On the sins of short-form development

Gregory T. Smith, Denis M. McCarthy, Kristen G. Anderson

Research output: Contribution to journalArticlepeer-review

711 Scopus citations


The empirical short-form literature has been characterized by overly optimistic views of the transfer of validity from parent form to short form and by the weak application of psychometric principles in validating short forms. Reviewers have thus opposed constructing short forms altogether, implying researchers are succumbing to an inappropriate temptation by trying to abbreviate measures. The authors disagree. The authors do not oppose the development of short forms, but they do assert that the validity standards for short forms should be quite high. The authors identify 2 general and 9 specific methodological sins characterizing short-form construction and offer methodological suggestions for the sound development of short forms. They recommend a set of 6 a priori steps researchers should consider and 9 methodological procedures researchers can use to develop valid abbreviated forms of clinical-assessment procedures.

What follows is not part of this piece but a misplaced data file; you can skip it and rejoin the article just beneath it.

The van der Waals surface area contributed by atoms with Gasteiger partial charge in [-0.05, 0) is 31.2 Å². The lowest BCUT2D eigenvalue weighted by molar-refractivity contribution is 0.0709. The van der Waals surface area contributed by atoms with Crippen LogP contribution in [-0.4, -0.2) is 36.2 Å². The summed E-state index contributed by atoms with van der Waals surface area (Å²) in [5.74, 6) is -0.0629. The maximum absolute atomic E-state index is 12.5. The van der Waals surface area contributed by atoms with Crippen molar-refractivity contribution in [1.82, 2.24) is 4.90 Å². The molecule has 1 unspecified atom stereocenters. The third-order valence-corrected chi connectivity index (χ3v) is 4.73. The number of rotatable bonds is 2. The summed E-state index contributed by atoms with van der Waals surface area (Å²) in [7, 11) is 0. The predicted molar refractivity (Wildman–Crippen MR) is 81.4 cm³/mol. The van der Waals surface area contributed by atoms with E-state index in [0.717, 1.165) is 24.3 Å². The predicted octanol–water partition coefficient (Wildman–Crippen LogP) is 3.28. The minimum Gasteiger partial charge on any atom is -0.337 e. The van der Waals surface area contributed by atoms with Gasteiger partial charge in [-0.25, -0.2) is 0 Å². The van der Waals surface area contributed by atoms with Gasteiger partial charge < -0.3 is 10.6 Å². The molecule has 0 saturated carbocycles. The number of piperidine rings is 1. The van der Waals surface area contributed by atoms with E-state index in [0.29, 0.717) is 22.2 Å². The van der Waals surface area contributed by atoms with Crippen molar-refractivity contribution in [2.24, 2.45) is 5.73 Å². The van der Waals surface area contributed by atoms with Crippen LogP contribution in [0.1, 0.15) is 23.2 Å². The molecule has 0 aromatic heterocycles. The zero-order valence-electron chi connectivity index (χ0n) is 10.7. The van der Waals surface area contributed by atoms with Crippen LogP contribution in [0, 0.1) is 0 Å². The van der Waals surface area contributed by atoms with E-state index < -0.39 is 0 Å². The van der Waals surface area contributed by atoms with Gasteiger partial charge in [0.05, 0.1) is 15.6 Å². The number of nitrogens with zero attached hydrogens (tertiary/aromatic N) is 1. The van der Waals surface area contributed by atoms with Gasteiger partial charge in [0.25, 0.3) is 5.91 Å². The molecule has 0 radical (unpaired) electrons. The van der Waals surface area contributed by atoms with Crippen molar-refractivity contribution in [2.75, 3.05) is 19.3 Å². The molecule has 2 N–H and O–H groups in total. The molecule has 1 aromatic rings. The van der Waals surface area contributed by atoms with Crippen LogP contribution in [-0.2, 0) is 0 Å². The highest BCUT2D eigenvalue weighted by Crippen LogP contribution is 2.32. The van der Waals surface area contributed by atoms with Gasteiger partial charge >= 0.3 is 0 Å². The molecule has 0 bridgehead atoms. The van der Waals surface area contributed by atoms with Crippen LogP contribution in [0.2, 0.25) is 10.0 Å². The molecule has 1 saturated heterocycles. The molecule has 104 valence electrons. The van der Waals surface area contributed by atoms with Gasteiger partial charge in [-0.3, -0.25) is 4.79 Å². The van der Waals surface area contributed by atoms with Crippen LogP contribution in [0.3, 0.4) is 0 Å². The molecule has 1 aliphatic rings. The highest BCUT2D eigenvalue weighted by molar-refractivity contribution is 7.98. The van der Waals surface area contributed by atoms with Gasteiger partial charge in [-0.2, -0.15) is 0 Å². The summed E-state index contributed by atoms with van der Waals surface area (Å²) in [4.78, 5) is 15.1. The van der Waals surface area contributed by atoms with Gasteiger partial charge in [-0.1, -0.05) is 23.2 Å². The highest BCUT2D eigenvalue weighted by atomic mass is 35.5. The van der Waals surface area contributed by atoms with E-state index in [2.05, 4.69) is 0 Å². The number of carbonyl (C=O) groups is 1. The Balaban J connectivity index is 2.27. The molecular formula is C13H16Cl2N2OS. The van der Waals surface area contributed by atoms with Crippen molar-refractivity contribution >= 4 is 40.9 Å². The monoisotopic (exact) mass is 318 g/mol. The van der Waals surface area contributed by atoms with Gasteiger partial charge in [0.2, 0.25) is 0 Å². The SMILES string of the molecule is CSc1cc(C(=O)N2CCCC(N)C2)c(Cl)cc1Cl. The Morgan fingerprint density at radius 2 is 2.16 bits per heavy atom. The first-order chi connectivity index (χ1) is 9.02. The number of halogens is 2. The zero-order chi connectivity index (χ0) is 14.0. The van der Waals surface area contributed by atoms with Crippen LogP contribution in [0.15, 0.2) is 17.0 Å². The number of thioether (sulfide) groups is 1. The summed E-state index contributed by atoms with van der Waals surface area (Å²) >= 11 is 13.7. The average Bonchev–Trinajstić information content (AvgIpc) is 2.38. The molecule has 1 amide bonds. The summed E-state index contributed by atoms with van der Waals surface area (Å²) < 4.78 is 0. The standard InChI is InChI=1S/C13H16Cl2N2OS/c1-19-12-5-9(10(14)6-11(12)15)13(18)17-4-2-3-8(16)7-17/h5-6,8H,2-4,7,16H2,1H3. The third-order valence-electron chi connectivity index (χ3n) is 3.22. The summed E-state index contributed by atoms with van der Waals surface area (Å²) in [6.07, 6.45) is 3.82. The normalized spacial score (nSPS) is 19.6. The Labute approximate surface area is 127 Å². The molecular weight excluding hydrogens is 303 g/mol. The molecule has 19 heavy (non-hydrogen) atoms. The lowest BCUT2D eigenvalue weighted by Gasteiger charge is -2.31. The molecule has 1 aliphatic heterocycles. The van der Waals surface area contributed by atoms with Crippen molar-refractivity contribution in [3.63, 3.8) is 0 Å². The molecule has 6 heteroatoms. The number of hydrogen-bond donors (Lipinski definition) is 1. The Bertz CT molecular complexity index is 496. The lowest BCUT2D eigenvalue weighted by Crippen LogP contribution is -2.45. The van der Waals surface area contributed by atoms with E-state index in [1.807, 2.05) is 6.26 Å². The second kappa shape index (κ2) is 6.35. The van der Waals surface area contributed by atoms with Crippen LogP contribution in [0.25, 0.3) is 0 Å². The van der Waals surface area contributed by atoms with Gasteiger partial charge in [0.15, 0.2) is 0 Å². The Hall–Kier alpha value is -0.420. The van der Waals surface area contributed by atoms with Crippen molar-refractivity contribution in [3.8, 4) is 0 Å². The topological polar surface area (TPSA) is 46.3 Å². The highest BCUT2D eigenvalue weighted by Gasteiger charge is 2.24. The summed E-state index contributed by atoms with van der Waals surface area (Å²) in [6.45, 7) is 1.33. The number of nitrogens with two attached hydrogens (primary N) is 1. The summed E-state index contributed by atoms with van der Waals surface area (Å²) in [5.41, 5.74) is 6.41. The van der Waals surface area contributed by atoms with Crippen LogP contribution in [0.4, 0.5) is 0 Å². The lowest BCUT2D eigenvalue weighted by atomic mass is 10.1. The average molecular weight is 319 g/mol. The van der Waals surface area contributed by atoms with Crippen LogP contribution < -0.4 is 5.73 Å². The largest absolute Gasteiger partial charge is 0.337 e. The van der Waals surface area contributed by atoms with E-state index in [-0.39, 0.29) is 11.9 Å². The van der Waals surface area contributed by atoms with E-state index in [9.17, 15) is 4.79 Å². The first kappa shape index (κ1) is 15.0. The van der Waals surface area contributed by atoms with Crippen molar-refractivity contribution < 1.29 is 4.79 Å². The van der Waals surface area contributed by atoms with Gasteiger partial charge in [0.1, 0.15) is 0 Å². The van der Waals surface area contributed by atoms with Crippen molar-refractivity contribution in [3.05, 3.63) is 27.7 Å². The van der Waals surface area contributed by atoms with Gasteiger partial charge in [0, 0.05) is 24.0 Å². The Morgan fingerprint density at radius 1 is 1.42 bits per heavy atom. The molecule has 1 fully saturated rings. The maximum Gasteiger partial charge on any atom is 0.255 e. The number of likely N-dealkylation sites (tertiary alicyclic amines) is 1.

Original languageEnglish
Pages (from-to)102-111
Number of pages10
JournalPsychological Assessment
Issue number1
StatePublished - Mar 2000

ASJC Scopus subject areas

  • Clinical Psychology
  • Psychiatry and Mental health


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